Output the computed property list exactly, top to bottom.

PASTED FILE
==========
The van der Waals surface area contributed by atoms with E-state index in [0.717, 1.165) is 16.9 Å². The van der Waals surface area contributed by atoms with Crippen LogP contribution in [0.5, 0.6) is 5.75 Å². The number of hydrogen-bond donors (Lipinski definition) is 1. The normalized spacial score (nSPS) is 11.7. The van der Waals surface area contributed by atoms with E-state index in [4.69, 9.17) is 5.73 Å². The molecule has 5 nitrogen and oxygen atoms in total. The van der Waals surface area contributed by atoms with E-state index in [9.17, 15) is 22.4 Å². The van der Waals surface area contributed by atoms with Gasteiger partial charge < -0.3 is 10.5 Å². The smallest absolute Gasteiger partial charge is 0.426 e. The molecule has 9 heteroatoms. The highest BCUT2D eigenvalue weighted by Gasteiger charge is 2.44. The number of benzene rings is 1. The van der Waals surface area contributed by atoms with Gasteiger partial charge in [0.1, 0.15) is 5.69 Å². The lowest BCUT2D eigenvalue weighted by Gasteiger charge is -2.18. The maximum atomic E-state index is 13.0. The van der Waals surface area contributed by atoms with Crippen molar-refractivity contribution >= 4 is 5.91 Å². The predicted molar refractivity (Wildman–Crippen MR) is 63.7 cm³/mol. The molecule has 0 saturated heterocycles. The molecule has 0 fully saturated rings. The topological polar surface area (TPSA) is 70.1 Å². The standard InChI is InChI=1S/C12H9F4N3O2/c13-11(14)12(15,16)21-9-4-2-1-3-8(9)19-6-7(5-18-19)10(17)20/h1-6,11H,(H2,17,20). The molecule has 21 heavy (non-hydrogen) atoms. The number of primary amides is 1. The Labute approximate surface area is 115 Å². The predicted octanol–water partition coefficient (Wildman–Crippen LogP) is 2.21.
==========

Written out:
The van der Waals surface area contributed by atoms with E-state index in [0.717, 1.165) is 16.9 Å². The van der Waals surface area contributed by atoms with Crippen LogP contribution in [0.5, 0.6) is 5.75 Å². The number of hydrogen-bond donors (Lipinski definition) is 1. The normalized spacial score (nSPS) is 11.7. The van der Waals surface area contributed by atoms with E-state index in [4.69, 9.17) is 5.73 Å². The molecule has 5 nitrogen and oxygen atoms in total. The van der Waals surface area contributed by atoms with E-state index in [9.17, 15) is 22.4 Å². The van der Waals surface area contributed by atoms with Gasteiger partial charge < -0.3 is 10.5 Å². The smallest absolute Gasteiger partial charge is 0.426 e. The molecule has 9 heteroatoms. The highest BCUT2D eigenvalue weighted by Gasteiger charge is 2.44. The number of benzene rings is 1. The van der Waals surface area contributed by atoms with Gasteiger partial charge in [0.1, 0.15) is 5.69 Å². The lowest BCUT2D eigenvalue weighted by Gasteiger charge is -2.18. The maximum atomic E-state index is 13.0. The van der Waals surface area contributed by atoms with Crippen molar-refractivity contribution >= 4 is 5.91 Å². The predicted molar refractivity (Wildman–Crippen MR) is 63.7 cm³/mol. The molecule has 0 saturated heterocycles. The molecule has 0 fully saturated rings. The topological polar surface area (TPSA) is 70.1 Å². The standard InChI is InChI=1S/C12H9F4N3O2/c13-11(14)12(15,16)21-9-4-2-1-3-8(9)19-6-7(5-18-19)10(17)20/h1-6,11H,(H2,17,20). The molecule has 21 heavy (non-hydrogen) atoms. The number of primary amides is 1. The Labute approximate surface area is 115 Å². The predicted octanol–water partition coefficient (Wildman–Crippen LogP) is 2.21.